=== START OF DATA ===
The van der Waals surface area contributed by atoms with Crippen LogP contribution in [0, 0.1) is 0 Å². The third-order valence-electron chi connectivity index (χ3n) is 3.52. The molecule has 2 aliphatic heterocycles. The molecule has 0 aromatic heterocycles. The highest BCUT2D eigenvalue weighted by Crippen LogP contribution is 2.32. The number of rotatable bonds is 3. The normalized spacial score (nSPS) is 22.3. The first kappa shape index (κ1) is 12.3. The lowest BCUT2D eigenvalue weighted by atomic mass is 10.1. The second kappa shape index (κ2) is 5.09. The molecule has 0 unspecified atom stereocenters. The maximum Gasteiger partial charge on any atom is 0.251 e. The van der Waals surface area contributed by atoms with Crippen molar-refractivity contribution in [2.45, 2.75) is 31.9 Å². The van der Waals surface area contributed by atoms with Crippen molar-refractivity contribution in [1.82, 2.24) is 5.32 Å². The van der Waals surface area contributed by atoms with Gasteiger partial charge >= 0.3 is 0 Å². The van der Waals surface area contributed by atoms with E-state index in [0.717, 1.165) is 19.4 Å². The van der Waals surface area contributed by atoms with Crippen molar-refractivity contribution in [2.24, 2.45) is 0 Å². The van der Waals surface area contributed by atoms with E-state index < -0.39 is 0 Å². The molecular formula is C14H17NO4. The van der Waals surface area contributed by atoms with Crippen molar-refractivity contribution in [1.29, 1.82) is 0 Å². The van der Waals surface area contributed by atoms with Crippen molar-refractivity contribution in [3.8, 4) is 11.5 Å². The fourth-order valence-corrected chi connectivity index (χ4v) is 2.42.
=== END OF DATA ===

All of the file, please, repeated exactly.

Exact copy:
The van der Waals surface area contributed by atoms with Crippen LogP contribution in [0, 0.1) is 0 Å². The third-order valence-electron chi connectivity index (χ3n) is 3.52. The molecule has 2 aliphatic heterocycles. The molecule has 0 aromatic heterocycles. The highest BCUT2D eigenvalue weighted by Crippen LogP contribution is 2.32. The number of rotatable bonds is 3. The normalized spacial score (nSPS) is 22.3. The first kappa shape index (κ1) is 12.3. The lowest BCUT2D eigenvalue weighted by atomic mass is 10.1. The second kappa shape index (κ2) is 5.09. The molecule has 0 unspecified atom stereocenters. The maximum Gasteiger partial charge on any atom is 0.251 e. The van der Waals surface area contributed by atoms with Crippen molar-refractivity contribution in [2.45, 2.75) is 31.9 Å². The van der Waals surface area contributed by atoms with Crippen molar-refractivity contribution in [1.82, 2.24) is 5.32 Å². The van der Waals surface area contributed by atoms with Gasteiger partial charge >= 0.3 is 0 Å². The van der Waals surface area contributed by atoms with E-state index in [0.717, 1.165) is 19.4 Å². The van der Waals surface area contributed by atoms with Crippen molar-refractivity contribution in [2.24, 2.45) is 0 Å². The van der Waals surface area contributed by atoms with E-state index < -0.39 is 0 Å². The molecular formula is C14H17NO4. The van der Waals surface area contributed by atoms with Crippen molar-refractivity contribution in [1.29, 1.82) is 0 Å². The van der Waals surface area contributed by atoms with Crippen molar-refractivity contribution in [3.8, 4) is 11.5 Å². The fourth-order valence-corrected chi connectivity index (χ4v) is 2.42.